Performance | Flight | Aerodynamics

Aircraft Performance

Prof. Dava Newman Sr. Lecturer Pete Young 16.00: Introduction to Aerospace & Design 12 February 2004
Prof. Newman, 2004 Page 1

Newman. 2004 Page 2 .Lecture Outline • Performance Parameters – Aircraft components and examples • Equations of Motion • Thrust-Velocity Curves – Stall – Lift-to-Drag Ratio • Endurance & Range • V-n Diagrams Prof.

Performance • Note: Book errata pdf file • Speed: minimum and maximum? • Range: How far? • Endurance: How long? – Flight dynamics Prof. Newman. 2004 Page 3 .

Newman.Aircraft Components Prof. 2004 Page 4 .

450 grams weight Prof. Newman. 2004 Page 5 .Aircraft Performance/Design Elements • First example: – Semi-scale Mustang “Reno Racer” – ~ 750 cm span.

300 grams weight Prof. 2004 Page 6 .8 m span. Newman.Aircraft Performance/Design Elements • Second example: “Omega” high performance motor-glider • ~ 1.

Discussion Topic • What are the differing aerodynamic design features providing the desired performance for each aircraft? • Common features: – Aero controls: elevator. 2004 Page 7 . ailerons. rudder – Electric motor: identical – Radio receiver and servo motors: identical Prof. Newman.

Desired performance • Reno Racer: high speed aerobatics and racing – 20-25 m/s velocity in level flight – “High g” turns and rolls • Omega: steep rapid climbs to altitude. Newman. efficient power-off glides for extended duration Prof. 2004 Page 8 .

2004 Page 9 . Newman.Design Elements • Aspect Ratio (b2/S) – Low or high? Why? • Drag reduction: how attained? • Airfoils: low or high camber? Why? • Tail moment arm (horizontal stab area x tail length): high or low? Why? • Wing loading (wing area/weight) high or low? What effect on flight? • Any other differing design features? Prof.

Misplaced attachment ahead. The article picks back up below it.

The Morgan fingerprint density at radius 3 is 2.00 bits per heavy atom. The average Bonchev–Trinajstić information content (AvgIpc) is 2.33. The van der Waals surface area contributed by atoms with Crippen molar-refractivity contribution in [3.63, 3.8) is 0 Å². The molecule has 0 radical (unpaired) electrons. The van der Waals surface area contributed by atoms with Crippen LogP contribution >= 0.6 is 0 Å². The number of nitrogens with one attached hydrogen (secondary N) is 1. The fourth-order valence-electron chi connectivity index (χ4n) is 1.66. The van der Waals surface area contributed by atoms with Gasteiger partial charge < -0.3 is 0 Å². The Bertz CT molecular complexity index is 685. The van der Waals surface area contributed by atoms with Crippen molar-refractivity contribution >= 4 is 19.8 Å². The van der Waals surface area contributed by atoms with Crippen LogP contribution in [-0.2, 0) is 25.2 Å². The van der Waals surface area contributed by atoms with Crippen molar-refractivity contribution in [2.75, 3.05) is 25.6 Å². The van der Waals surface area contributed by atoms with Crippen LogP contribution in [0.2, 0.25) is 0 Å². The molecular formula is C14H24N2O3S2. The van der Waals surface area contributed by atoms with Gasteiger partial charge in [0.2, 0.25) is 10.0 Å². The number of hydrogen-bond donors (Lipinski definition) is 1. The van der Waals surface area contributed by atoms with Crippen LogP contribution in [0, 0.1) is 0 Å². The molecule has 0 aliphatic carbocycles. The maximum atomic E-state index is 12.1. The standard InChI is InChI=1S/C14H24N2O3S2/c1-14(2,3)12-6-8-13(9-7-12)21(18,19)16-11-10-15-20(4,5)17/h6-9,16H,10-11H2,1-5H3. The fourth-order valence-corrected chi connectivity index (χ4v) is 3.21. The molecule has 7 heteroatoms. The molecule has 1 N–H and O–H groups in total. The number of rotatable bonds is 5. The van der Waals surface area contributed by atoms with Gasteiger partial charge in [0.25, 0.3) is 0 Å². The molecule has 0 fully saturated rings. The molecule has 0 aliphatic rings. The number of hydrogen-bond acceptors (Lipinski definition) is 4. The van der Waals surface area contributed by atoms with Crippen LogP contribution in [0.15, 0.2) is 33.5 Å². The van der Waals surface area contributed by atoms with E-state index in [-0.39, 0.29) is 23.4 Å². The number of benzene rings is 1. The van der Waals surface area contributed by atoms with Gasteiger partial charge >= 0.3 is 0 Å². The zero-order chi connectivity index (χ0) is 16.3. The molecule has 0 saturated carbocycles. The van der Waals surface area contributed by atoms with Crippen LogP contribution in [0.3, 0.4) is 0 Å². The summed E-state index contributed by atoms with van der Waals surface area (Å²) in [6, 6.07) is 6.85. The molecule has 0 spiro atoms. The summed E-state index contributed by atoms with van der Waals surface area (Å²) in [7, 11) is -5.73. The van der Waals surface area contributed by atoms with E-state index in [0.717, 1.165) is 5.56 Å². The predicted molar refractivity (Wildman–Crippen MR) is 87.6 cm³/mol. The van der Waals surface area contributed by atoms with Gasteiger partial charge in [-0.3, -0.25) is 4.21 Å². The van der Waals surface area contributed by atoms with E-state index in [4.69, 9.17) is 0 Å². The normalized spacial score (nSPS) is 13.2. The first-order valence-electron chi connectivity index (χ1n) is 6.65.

Drag. Newman. 2004 Page 10 .Equations of Motion • 2-D model of aircraft • Lift. q or g – Velocity & horizontal • Pitch angle – Nose & horizontal Prof. v • Flight path. Weight and Thrust • Velocity.

2004 Page 11 . Prof. Newman.Thrust-Velocity Curves • The relationship between the required thrust and the velocity can be calculated for any aircraft.

2004 Page 12 .flyers.htm • Air Density Simulator • Stall • Maximum Lift/Drag Prof.Thrust-Velocity Simulation • Simulations • Foil Sim https://web.html http://www.00/www/3/03/index.nasa.mit. Newman.gov/WWW/K-12/airplane/foil2.edu/16.org/simulators/atmospheric.lerc.html http://www.

2004 Page 13 • Endurance: total time a/c can stay aloft on a tank of fuel . Newman.Range & Endurance (Breguet) • Aerodynamics & Engines (propeller. kg – mf = mass of fuel. kg m= mo +mf – ˙mf = fuel mass flow rate. jets) – mo = a/c. kg/s • Range: total distance on a tank of fuel – (L/D)max – (CL3/2/ CD)max (CL1/2/ CD)max or v(L/D) (L/D)max Prof.

Newman. 2004 Page 14 .Range & Endurance Prof.

Newman. denoted by ‘n’) envelope • Aerodynamic • Structural • Simulator – Stall limit: aerodynamic – Corner Velocity or Maneuver point – Structural limit Prof.V-n Diagrams (Flight Envelope) • Operational Velocity-Load (in g’s. 2004 Page 15 .

pg.Examples • Example 4. 90. Newman. Assume the following characteristics for the aircraft: Weight = 16. Oswald efficiency factor = e = 0.350 kg.6.02. Parasite drag = CDo = 0.6 Calculate the thrust required for an aircraft. Wing area = 48.61 m.31.8 Prof. Wing span = 19. V-n Simulation • Problem 4. 2004 Page 16 . modeled after a Canadair Challenger Business Jet. to maintain steady level flight of 350 knots at an altitude of 6500 meters.

Questions? • Mud Cards Prof. Newman. 2004 Page 17 .

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